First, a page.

As much as 20% of homes lose heat via the windows, so you can see the importance of always pulling the curtains over after dark.

6. Hot Water Bottle

Whether you use a small heater to warm up the primary space used in the evening, or you turn the heating on prior to ensure it is off before bed, you’ll probably be hitting the hay in a cold room (or at least a room that will get cold as you try to fall asleep).

One way or another, on a particularly cold night, when you’re tempted to turn the heating back on, it would be useful to have a hot water bottle on the ready.

This way, you could keep yourself nice and warm while under the covers.

Again though, if anyone in your house is vulnerable to cold temperatures, it’s important not to take chances, particularly on especially cold nights.

7. Avoid Putting Clothes Over the Radiator

While it’s common for people to hang wet clothes on the radiator, the problem here is that it can block your radiator from heating your home.

Obviously, when you’re trying to save on energy, you’ll want to keep running your tumble dryer to a minimum. If it’s possible to dry clothes outside (e.g., if you have a suitable balcony where you can fix a clothes horse) then that would be a great alternative to popping clothes on the radiator.

However, if you don’t have an outdoor space to dry clothes, then setting up a clothes horse indoors is the next best thing. Just be careful to avoid dampness becoming an issue inside your property.

For that reason, you should probably dry clothes early in the day so that you can open the window to air the house. This will minimize the risk of drying clothes causing issues like mold or mildew.

However, in the wintertime, you’ll obviously want to avoid opening the window as much as possible (even in the daytime).

Therefore, you may want to weigh up the option of using an extractor fan when clothes are drying (or to address the build-up of moisture in the air regardless) with the option of opening a window. You could even mix it up between opening a window for a bit, then closing it before running the extractor fan.

8. Keep Yourself Warm with Clothing Layers and Hot Beverages

Last but not least, you shouldn’t overlook the advantages of piling on the layers and sipping on a hot drink to keep extra warm.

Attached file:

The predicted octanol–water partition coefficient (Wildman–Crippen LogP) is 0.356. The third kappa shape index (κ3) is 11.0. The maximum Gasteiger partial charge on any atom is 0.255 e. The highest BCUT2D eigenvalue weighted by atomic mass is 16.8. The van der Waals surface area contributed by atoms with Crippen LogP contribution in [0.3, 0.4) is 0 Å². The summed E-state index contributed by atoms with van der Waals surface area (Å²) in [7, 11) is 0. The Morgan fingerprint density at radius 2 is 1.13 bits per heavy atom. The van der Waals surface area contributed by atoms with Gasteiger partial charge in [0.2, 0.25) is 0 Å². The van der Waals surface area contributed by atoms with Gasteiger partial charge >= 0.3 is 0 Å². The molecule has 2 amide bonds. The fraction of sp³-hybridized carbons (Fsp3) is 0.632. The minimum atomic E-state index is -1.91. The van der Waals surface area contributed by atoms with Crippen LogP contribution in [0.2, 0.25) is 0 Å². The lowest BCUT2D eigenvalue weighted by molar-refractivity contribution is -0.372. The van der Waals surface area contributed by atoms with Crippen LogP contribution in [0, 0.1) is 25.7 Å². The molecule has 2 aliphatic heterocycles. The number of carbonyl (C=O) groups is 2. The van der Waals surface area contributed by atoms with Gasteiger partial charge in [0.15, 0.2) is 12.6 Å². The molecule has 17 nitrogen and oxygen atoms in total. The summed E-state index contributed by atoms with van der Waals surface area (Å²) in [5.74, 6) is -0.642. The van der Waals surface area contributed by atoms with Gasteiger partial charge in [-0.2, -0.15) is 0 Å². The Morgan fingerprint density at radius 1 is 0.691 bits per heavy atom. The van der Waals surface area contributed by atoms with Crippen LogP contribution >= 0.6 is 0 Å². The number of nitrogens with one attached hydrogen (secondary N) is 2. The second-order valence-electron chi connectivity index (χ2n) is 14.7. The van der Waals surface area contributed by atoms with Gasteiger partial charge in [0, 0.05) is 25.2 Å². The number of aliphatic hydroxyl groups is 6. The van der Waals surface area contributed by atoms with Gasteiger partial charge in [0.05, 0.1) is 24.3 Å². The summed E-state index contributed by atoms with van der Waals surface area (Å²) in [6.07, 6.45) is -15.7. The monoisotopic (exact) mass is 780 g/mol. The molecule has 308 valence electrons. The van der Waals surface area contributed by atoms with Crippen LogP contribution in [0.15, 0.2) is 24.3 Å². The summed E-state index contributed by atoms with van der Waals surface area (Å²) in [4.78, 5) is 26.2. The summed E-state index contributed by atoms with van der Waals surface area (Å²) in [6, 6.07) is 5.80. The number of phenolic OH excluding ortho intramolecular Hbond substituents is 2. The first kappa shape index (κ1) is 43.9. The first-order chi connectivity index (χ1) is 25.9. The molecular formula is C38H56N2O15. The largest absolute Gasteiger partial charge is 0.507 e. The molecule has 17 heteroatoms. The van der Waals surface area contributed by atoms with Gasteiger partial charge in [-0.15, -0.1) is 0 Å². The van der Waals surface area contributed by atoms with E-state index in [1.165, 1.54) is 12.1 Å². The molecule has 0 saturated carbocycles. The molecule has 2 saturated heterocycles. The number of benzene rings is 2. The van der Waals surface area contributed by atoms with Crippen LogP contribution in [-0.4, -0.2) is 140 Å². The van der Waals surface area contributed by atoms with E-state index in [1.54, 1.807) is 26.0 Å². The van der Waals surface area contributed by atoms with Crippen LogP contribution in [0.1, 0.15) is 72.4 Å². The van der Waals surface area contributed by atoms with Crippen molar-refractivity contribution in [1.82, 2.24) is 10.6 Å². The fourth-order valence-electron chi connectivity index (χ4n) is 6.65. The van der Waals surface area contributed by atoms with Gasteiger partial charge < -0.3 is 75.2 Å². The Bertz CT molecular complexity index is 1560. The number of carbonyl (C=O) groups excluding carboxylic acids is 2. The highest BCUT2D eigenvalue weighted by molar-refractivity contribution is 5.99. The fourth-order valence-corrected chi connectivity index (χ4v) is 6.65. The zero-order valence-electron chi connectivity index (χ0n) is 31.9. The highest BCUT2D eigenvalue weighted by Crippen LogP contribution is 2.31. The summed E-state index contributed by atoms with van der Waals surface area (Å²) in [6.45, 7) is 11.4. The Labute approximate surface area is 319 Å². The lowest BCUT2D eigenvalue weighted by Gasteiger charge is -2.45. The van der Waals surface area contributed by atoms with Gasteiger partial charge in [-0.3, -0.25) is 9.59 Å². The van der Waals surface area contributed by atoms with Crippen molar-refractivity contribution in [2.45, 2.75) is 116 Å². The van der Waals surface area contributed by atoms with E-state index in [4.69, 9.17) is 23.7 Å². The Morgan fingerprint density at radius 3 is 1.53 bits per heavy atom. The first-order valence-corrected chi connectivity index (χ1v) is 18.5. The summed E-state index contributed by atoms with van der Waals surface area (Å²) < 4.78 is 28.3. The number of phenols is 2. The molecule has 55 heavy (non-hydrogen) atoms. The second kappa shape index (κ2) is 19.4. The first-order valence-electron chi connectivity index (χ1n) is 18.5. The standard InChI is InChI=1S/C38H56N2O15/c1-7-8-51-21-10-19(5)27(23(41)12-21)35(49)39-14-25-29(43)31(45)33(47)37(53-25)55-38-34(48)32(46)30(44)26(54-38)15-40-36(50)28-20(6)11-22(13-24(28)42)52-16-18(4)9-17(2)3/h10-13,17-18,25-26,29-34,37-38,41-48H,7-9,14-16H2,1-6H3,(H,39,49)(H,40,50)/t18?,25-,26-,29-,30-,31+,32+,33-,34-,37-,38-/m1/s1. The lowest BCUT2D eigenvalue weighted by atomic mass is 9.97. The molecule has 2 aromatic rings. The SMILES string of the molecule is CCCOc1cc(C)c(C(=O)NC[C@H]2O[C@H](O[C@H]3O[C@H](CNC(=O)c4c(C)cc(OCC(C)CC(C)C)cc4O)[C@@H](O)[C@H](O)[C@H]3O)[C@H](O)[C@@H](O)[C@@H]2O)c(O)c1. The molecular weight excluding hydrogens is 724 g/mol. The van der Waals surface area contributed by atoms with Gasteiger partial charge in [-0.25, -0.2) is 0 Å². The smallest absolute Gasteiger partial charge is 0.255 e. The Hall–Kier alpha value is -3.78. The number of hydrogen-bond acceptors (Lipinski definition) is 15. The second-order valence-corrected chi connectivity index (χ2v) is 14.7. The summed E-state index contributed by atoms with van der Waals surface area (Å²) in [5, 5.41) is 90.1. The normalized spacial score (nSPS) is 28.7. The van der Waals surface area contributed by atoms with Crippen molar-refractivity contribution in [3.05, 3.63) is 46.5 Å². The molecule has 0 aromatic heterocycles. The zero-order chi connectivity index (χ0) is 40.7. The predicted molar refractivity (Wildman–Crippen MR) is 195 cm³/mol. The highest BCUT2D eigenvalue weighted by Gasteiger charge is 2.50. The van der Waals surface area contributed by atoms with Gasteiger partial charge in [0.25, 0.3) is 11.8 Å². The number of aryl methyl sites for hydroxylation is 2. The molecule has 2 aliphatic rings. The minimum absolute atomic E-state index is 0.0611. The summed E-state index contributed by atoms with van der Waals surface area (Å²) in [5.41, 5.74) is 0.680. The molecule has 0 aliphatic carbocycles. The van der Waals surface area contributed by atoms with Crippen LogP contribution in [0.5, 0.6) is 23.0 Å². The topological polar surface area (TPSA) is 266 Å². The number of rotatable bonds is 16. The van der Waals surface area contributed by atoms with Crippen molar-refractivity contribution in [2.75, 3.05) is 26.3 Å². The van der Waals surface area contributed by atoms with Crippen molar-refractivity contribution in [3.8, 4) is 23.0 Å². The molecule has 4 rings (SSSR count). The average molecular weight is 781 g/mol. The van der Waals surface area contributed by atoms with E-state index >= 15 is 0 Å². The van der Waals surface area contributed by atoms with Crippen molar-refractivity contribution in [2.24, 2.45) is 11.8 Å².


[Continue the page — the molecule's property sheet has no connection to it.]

Interestingly hot drinks like tea don’t actually warm your body, but warm your mouth and create the placebo of being warmer all around.

It’s worth mentioning that to save energy you should avoid adding more water to your kettle that you need. Kettles are particularly high energy consumers in most households.

So, if all of your housemates have a cup of tea or coffee around the same time, you can make your kettle use more economical.

Obviously, it’s not ideal to have caffeine too late so maybe hint your caffeinated-loving friends to try out, decaf coffee or you want to make a real fancy suggestion, chicory!

As for keeping warm with clothing, simply adding a few layers (including, perhaps a nice warm dressing gown) can help limit how long you’d need to keep the heating on to get warm.

9. Stay Active

Moving around will warm you up too and help limit the need to keep the heating on.

If you are particularly into fitness and have an exercise bike (or could pick one up from home home), this could prove particularly useful on cold, winter evenings.

Moreover, the mental and physical health benefits offered might keep your spirits up during those short dull winter days.

10. Insulation

If you and your housemates have a few bobs each to spare, you could ask your landlord about having some insulation added to the property if it is not sufficiently insulated, to begin with.

Wall insulation may cost a few hundred pounds but if your student house is particularly outdated, it may be worth the investment ahead of the winter, particularly if you’re early into your college experience and are likely to use the same student house for several years.

Also, make sure to insulate your boiler’s hot water tank if it has one as this could help prevent substantial heat loss.

With that said, if you’re unsure how your landlord might react to such a request (and don’t want to rock the boat) or you’ve no idea if you’ll still be there in future years (maybe you’re already in your final year), it’s best to stick to our inexpensive and free steps to keeping a student house warm during the wintertime.